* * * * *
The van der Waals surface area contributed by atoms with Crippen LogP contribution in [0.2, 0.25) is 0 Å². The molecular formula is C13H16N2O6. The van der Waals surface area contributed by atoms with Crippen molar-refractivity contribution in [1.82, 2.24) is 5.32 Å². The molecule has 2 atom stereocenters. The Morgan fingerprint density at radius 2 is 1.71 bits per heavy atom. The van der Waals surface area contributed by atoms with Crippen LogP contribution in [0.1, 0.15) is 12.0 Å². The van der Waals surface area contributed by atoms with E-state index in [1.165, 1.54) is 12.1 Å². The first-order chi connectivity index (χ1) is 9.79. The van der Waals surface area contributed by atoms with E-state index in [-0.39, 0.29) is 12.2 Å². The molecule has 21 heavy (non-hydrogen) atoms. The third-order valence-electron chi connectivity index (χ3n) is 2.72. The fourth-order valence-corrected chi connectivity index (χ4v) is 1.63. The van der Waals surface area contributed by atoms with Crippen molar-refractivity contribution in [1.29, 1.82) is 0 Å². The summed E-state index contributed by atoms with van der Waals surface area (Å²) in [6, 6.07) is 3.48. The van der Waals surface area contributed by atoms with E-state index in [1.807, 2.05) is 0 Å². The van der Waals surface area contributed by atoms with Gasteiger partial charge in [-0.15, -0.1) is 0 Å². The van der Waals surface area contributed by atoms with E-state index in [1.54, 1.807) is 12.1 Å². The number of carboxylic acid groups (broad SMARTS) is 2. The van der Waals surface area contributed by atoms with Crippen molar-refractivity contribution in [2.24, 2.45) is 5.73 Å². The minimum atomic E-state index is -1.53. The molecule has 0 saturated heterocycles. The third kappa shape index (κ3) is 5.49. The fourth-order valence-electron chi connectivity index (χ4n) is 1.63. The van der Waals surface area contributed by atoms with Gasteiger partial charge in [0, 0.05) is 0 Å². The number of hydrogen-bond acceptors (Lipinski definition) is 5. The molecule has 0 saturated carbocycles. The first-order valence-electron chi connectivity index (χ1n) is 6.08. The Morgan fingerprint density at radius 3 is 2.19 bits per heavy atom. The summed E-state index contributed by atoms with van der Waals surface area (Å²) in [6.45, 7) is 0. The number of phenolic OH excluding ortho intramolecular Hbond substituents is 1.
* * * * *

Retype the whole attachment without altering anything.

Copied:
The van der Waals surface area contributed by atoms with Crippen LogP contribution in [0.2, 0.25) is 0 Å². The molecular formula is C13H16N2O6. The van der Waals surface area contributed by atoms with Crippen molar-refractivity contribution in [1.82, 2.24) is 5.32 Å². The molecule has 2 atom stereocenters. The Morgan fingerprint density at radius 2 is 1.71 bits per heavy atom. The van der Waals surface area contributed by atoms with Crippen LogP contribution in [0.1, 0.15) is 12.0 Å². The van der Waals surface area contributed by atoms with E-state index in [1.165, 1.54) is 12.1 Å². The first-order chi connectivity index (χ1) is 9.79. The van der Waals surface area contributed by atoms with E-state index in [-0.39, 0.29) is 12.2 Å². The molecule has 21 heavy (non-hydrogen) atoms. The third-order valence-electron chi connectivity index (χ3n) is 2.72. The fourth-order valence-corrected chi connectivity index (χ4v) is 1.63. The van der Waals surface area contributed by atoms with Crippen molar-refractivity contribution in [1.29, 1.82) is 0 Å². The summed E-state index contributed by atoms with van der Waals surface area (Å²) in [6, 6.07) is 3.48. The van der Waals surface area contributed by atoms with E-state index in [1.807, 2.05) is 0 Å². The van der Waals surface area contributed by atoms with Gasteiger partial charge in [-0.15, -0.1) is 0 Å². The van der Waals surface area contributed by atoms with E-state index in [1.54, 1.807) is 12.1 Å². The number of carboxylic acid groups (broad SMARTS) is 2. The van der Waals surface area contributed by atoms with Crippen molar-refractivity contribution in [2.24, 2.45) is 5.73 Å². The minimum atomic E-state index is -1.53. The molecule has 0 saturated heterocycles. The third kappa shape index (κ3) is 5.49. The fourth-order valence-electron chi connectivity index (χ4n) is 1.63. The van der Waals surface area contributed by atoms with Gasteiger partial charge in [0, 0.05) is 0 Å². The number of hydrogen-bond acceptors (Lipinski definition) is 5. The molecule has 0 saturated carbocycles. The first-order valence-electron chi connectivity index (χ1n) is 6.08. The Morgan fingerprint density at radius 3 is 2.19 bits per heavy atom. The summed E-state index contributed by atoms with van der Waals surface area (Å²) in [6.45, 7) is 0. The number of phenolic OH excluding ortho intramolecular Hbond substituents is 1.